joined at the chest. Texas Children’s
pioneering procedure to separate them
establishes the hospital as a leader in
pediatric medicine.
2008 •
1999 •
• 1975
Dr. Ralph D. Feigin is appointed
physician-in-chief of Texas
Children’s Hospital and James
Abercrombie Professor and chair
of the department of Pediatrics at
Baylor College of Medicine.
The boards of Texas Children’s Hospital and
St. Luke’s Episcopal Hospital sign a contract
to construct adjoining buildings and
operate under joint administration. This
arrangement continues for 37 years.
1948 •
• 1970s
2013 •
2014 •
In U.S. News & World Report’s 2014–15 Best Children’s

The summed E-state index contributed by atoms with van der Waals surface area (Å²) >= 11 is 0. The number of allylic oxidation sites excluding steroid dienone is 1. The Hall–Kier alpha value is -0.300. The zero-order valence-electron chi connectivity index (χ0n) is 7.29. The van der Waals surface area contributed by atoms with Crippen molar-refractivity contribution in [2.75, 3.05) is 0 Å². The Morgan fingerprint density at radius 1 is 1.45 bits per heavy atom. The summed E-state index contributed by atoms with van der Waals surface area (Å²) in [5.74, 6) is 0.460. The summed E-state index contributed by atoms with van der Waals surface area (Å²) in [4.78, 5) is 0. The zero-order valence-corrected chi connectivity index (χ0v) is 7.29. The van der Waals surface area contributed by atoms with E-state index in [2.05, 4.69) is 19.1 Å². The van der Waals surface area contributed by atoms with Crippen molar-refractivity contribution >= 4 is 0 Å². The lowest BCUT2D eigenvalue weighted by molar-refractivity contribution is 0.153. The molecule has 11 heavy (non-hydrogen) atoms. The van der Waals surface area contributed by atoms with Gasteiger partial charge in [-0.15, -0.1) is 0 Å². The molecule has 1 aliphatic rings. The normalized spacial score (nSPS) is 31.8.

Hospitals edition, Texas Children’s ranks fourth among
all 183 pediatric institutions surveyed nationally, and is one
of only 10 hospitals to achieve the Honor Roll designation.
Dr. Benjy Frances Brooks — Texas’ first
and, at the time, only female pediatric
surgeon — joins Texas Children’s.
Over the decades, Texas Children’s has changed countless young lives.
We’ve been instrumental in developing groundbreaking treatments
and technologies that give hope to children around the world. We’ve
grown from three stories and 106 beds to become one of the largest
pediatric hospitals in the nation, winning numerous accolades along the way.
Our supporters, physicians and staff have made Texas Children’s
what it is today. Although they come from all walks of life and every corner
of the globe, each shares a common vision: to improve the lives of children.
Today, Texas Children’s stands at the forefront of an exciting new world in
pediatric health care. Together, we will continue to grow, saving more lives
and creating better futures for children everywhere.